Yahoo! CEO Marissa Mayer said something that was insensitive to some and downright insulting to many.
“There’s no such thing as Flickr pro because today, with cameras as pervasive as they are, there’s no such thing, really, as professional photographers. And then there’s everything that is professional photographers – certainly there’s varying levels of skill – but we didn’t want to have a Flickr pro because we wanted everyone to have professional quality photo space and sharing.”
A reader recently wrote me, asking: “What is the possible editorial worth of my collection of offshore Atlantic ocean fishing; high school sports from the 1950’s – 1980’s; and aerials of the Pittsburgh, PA, skyline?”
My response: “In any marketing endeavor, the successful route to follow is to determine who needs your product.”
Another question you could ask yourself: What will happen to all your photos when you’re gone?
I remember reading a few years back about the largest-known living organism in the world. Located under the Oregon forest, it is a 2,200-year-old fungus whose fruits, otherwise known as mushrooms, peek out here and there. Probably because of their unappealing nature, fungi are poorly known, and it is estimated that millions of yet-unclassified species exist. What has been recently discovered is that they seem to operate as a network inside the forest, communicating information from tree to tree via the moist soil, somewhat informing and organizing the environment they feed upon.
No, we are not turning into botanists here, although it is also a fascinating subject. Rather, it is the first thought that sprung when I discovered Symbiostock, an underground, little-known network of related organisms thriving thanks to symbiosis.
From the moment a Brownie camera was put in my hands, I was hooked on photography. Fell in love immediately. What child would not want to see the world through an apparatus that an 8-year-old could operate? Even before the Brownie, I began circumscribing my world with a pencil. Looking at a blank sheet of paper was not daunting to my young self; it was liberating. I could create a universe of my own!
The thing about photography/art for many young people is that there is so much to capture, to draw, to photograph. It was thrilling to create images of my vision. And so I drew, painted, photographed, collaged, inked everything I could: landscape, architecture, people, flowers, still life. All of what I saw was fascinating to interpret as well as to transcribe.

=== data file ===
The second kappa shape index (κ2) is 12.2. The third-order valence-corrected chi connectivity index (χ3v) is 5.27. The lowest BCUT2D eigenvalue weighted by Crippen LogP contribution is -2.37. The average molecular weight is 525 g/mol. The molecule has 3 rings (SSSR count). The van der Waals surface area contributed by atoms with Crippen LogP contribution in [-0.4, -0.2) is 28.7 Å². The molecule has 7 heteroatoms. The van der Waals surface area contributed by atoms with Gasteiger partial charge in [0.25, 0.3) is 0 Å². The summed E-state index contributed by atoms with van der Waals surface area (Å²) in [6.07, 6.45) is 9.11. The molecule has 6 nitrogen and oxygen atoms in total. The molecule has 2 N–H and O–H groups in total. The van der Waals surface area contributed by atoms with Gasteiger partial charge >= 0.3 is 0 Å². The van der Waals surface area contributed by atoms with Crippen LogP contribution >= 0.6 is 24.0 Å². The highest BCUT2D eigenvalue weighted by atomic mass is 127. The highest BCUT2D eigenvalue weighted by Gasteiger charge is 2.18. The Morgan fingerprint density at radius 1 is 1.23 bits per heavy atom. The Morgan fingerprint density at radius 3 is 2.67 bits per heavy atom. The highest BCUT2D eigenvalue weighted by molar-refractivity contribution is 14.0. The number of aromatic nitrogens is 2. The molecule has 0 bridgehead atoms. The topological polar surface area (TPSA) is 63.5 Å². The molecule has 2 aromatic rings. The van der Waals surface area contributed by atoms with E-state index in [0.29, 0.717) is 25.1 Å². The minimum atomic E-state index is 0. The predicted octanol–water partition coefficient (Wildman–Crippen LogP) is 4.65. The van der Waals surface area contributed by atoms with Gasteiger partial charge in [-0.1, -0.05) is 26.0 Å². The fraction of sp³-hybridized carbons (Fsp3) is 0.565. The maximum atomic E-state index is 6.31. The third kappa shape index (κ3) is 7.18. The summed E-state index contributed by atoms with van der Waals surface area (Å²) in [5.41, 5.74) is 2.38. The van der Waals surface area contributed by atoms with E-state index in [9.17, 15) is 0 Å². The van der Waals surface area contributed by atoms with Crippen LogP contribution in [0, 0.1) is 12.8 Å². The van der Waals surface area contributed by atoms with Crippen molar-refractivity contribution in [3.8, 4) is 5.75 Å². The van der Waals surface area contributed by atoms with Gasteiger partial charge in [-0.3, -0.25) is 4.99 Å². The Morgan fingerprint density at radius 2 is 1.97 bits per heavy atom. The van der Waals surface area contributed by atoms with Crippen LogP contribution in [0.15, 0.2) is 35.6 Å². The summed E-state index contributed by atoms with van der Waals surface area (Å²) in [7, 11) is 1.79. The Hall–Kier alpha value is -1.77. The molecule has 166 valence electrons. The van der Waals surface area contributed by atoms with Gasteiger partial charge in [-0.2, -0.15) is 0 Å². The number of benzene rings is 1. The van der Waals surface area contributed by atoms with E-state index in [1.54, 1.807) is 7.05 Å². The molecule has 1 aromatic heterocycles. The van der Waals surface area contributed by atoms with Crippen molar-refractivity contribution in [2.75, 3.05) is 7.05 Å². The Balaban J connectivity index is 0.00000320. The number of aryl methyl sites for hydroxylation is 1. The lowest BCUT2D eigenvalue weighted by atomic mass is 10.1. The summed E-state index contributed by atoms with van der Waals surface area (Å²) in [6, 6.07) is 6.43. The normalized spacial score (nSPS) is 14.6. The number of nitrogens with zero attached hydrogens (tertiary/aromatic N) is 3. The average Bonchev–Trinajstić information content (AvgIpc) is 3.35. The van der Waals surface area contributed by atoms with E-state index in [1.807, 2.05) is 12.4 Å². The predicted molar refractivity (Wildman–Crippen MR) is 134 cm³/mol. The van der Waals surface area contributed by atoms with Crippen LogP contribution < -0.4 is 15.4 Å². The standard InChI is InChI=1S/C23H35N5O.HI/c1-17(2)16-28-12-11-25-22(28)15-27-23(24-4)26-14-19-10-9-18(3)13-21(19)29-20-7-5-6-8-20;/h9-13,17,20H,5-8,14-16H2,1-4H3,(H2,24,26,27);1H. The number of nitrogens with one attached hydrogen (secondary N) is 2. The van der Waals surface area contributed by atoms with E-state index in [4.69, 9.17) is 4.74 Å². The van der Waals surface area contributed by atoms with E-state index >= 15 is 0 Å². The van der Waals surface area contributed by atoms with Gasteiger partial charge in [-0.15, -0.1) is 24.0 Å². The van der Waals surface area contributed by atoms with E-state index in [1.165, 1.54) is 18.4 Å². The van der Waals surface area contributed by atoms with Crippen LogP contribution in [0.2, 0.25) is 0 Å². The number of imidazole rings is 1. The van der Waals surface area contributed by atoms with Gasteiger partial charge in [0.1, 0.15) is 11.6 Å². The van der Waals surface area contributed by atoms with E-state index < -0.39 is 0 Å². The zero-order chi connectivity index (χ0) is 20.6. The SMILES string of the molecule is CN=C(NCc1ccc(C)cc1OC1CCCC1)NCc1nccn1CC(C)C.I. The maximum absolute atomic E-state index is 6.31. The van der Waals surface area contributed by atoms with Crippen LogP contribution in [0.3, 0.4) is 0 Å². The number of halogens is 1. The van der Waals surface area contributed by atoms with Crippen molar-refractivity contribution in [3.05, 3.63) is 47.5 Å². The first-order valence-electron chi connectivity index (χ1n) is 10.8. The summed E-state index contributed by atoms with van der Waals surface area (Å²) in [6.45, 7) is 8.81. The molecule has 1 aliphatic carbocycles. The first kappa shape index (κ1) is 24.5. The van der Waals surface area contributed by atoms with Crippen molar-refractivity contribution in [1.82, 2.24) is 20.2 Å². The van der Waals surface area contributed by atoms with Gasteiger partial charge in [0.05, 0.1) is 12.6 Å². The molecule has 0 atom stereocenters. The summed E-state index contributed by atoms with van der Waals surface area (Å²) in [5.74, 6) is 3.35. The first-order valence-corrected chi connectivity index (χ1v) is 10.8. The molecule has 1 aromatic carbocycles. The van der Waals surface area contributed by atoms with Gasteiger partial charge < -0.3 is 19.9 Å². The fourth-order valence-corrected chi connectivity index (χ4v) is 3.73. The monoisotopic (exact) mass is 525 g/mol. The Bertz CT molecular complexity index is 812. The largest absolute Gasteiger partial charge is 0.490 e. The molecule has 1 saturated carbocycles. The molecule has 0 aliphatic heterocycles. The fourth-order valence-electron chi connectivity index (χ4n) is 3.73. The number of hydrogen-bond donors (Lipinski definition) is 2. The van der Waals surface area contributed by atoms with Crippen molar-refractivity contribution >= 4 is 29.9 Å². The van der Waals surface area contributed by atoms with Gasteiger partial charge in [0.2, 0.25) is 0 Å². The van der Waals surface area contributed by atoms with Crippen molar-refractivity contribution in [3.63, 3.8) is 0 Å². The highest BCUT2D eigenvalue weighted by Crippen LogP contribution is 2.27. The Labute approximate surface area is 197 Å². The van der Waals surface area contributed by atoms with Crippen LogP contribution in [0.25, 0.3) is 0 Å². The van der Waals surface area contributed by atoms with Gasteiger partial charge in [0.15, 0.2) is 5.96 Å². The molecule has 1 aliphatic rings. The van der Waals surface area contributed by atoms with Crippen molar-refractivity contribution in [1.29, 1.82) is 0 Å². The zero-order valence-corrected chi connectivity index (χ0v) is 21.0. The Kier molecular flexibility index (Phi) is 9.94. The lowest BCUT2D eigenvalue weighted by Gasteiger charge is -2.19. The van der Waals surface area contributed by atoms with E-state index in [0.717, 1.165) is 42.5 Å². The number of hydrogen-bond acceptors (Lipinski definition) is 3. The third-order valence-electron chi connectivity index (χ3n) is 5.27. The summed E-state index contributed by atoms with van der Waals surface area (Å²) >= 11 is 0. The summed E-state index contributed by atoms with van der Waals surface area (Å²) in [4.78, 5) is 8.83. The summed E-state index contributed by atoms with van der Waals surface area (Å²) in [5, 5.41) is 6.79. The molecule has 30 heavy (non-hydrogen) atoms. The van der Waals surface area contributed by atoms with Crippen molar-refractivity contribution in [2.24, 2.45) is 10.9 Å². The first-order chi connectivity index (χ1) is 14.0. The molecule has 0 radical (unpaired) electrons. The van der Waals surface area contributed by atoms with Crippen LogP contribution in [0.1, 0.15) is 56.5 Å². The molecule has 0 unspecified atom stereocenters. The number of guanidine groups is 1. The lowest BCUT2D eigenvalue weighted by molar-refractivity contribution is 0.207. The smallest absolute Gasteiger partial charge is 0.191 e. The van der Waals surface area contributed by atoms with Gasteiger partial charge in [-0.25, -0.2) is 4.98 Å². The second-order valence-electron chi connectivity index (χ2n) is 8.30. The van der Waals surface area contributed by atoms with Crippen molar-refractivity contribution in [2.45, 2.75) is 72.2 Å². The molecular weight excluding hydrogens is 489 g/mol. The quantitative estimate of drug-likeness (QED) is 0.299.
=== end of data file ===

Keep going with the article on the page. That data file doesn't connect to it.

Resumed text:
If you are Jewish, and you live in Montreal, sooner or later, you will die, and end up at Paperman and Sons Funeral Parlor. Naturally, I had heard of it since I was a kid, but since nobody close to me had ever died, I never went there except to attend other families’ funerals. That means, I never knew what went on upstairs – I knew nothing of the business of death.
That changed in 2001, when my mother died at the age of 92. Suddenly I had to go to Paperman and Sons and “do business.”
We are on the footsteps of a new photography landscape that is or will be affecting everyone who intends to draw substantial revenue operating a camera. While we can see and feel the changes, how to adapt is not evident. Mostly because we are trying to apply or adapt old models to new rules and it just doesn’t fit.
Sales is a vital part of running a business. In this edition of Ask the Photo Business Coach, we talk about how to be a salesman when you absolutely hate selling.
Anyone interested in a career as a photographer – as well as photographers in mid-career – should carefully examine how the business is changing.
If we look at image use on the Internet, it is undeniable that more images are being made available for viewing. Here are some numbers:
Architectural photography is a wonderful occupation. When I am shooting for a client, such as a decorator, developer or architect, I usually have free reign to take my photographs with little interference. If there are intrusions, I can work around them or them around me. Recently, I photographed a restaurant for a client during lunch service. I tried to be out of the way of staff and customers, and everyone was very accommodating. The wait staff yielded to my efforts to get the best shots in a low light situation and the diners, while some looked curious, did not mind the lens clicking or my occasionally hanging over a booth. Smooth going for the most part. And the client was happy with the shots!
Not so long ago, search engine optimization (SEO) was concerned only with using the right keywords and getting links to your website from as many other websites as possible. Manage that, and your website was sure to rise to the top of the search engines.
Then along came the Web 2.0 and the rise of social media, and everything changed.
“Everything has beauty, but not everyone sees it.” The Chinese philosopher Confucius was reported to have said. A lot people tell me that they can’t take pictures in their local environment. “Why?” I ask.
A couple of weeks ago, a developer asked me to take photos of some warehouses in Brooklyn. The buildings were on a street that had a lonely, barren industrial look. The structures were huge, boxy structures. No ornamentation. No interesting ironwork or mullioned windows. But the warehouses were brick, which always appeals to me.